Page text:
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Mol Vis. 2011;17:1298-304. Epub 2011 May 7.

Lipid peroxidation and total antioxidant capacity in vitreous, aqueous humor, and blood samples from patients with diabetic retinopathy.

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Ophthalmology Unit, Department of Biopathology, Tor Vergata University of Rome, Rome, Italy.



To evaluate levels of malondialdehyde and the total antioxidant capacity (TAC) in the blood, aqueous humor, and vitreous bodies of diabetic and nondiabetic patients. We also measured the blood energy charge potential (ECP).


We examined 19 patients with type 2 diabetes mellitus and diabetic retinopathy. Ten were scheduled for cataract surgery and pars plana vitrectomy because of proliferative diabetic retinopathy (PDR). The other nine, with mild nonproliferative PDR (NPDR), and fourteen nondiabetic, age-matched subjects enrolled as a control group were scheduled for cataract surgery and vitrectomy because of epiretinal membranes. Blood, aqueous humor and vitreous body samples were collected at the time of surgery. Malondialdehyde concentrations and blood ECP were measured with high-performance liquid chromatography. The TAC of the samples was estimated with the oxygen radical absorbance capacity method.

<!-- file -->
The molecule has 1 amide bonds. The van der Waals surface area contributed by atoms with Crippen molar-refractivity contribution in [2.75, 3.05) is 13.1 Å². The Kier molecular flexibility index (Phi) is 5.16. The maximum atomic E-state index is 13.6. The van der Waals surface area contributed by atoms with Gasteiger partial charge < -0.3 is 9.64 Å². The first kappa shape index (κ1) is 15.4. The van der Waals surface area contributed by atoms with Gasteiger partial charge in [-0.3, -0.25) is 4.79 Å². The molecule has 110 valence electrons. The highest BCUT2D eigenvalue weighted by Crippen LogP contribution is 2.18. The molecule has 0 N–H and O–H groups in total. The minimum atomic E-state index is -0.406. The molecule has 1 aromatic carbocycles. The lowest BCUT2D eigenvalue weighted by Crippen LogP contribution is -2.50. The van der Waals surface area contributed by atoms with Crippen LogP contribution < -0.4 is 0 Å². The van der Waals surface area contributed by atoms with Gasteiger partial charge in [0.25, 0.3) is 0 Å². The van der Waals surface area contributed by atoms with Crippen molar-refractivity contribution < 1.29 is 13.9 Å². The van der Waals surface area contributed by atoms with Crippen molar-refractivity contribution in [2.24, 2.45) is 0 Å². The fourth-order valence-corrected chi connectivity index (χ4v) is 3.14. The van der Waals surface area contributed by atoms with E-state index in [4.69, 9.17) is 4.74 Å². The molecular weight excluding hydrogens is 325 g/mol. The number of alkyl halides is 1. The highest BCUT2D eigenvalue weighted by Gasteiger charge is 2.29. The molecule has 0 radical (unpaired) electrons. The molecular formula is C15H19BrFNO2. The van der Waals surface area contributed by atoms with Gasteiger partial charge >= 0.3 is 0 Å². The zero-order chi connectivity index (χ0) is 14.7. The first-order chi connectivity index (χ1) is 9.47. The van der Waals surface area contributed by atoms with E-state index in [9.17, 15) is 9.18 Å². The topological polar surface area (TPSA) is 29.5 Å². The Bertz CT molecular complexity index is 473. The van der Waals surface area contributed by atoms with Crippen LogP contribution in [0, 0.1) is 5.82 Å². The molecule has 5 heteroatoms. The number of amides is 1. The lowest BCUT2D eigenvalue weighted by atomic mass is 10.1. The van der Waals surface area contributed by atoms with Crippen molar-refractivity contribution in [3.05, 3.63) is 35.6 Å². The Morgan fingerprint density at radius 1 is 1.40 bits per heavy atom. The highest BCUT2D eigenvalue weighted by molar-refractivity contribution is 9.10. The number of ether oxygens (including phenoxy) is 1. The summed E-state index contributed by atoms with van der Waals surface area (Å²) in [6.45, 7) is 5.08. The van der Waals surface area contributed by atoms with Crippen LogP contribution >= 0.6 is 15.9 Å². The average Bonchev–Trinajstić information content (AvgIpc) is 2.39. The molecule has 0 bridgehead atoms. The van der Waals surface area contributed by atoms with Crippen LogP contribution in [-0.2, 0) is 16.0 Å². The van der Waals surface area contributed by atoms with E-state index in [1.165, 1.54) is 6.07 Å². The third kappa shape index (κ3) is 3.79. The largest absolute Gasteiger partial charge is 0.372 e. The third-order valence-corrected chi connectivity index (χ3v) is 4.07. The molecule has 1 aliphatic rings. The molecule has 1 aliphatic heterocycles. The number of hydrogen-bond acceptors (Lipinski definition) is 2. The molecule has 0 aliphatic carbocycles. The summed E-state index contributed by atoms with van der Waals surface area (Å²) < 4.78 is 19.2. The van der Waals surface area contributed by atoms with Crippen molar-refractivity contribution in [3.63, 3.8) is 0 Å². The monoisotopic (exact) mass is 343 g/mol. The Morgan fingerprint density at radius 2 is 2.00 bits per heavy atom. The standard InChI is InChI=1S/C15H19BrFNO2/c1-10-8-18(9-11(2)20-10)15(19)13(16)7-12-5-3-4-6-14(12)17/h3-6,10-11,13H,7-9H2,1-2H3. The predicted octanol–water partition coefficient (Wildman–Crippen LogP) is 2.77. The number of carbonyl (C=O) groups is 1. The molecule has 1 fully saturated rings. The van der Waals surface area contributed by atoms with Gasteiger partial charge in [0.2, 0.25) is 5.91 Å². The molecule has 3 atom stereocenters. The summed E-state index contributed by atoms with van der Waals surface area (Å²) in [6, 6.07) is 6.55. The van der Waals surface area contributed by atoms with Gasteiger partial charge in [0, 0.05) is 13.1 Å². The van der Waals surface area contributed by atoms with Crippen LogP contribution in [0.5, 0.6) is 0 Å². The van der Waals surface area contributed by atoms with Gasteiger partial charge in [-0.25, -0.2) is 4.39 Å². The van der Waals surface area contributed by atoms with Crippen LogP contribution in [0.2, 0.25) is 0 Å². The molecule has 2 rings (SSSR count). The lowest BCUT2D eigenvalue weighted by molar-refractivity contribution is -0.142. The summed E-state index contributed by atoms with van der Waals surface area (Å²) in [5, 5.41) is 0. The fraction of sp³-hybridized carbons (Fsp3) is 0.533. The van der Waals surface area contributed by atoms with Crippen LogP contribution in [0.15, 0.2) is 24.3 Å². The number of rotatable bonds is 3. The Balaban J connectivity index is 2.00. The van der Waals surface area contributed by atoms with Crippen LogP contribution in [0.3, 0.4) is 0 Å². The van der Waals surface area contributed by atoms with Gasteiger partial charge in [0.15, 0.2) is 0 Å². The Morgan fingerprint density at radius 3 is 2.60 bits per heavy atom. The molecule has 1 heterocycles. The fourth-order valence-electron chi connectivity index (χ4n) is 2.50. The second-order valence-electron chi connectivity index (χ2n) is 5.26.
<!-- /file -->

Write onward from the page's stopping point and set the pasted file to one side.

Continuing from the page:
The level of blood and vitreous malondialdehyde in the PDR group was significantly higher compared to controls and to NPDR patients. PDR patients also had lower levels of TAC at the vitreous body and aqueous humor level, but not at the blood level, compared to controls and with NPDR patients. In all diabetic patients, the blood ECP values were significantly lower, compared to control subjects.


Our data support the hypothesis that oxidative stress and the decrease of antioxidant defenses are associated with the progression of diabetic retinopathy to its proliferative form. Antioxidant supply may have the effect of correcting oxidative stress and inhibiting disease progression.

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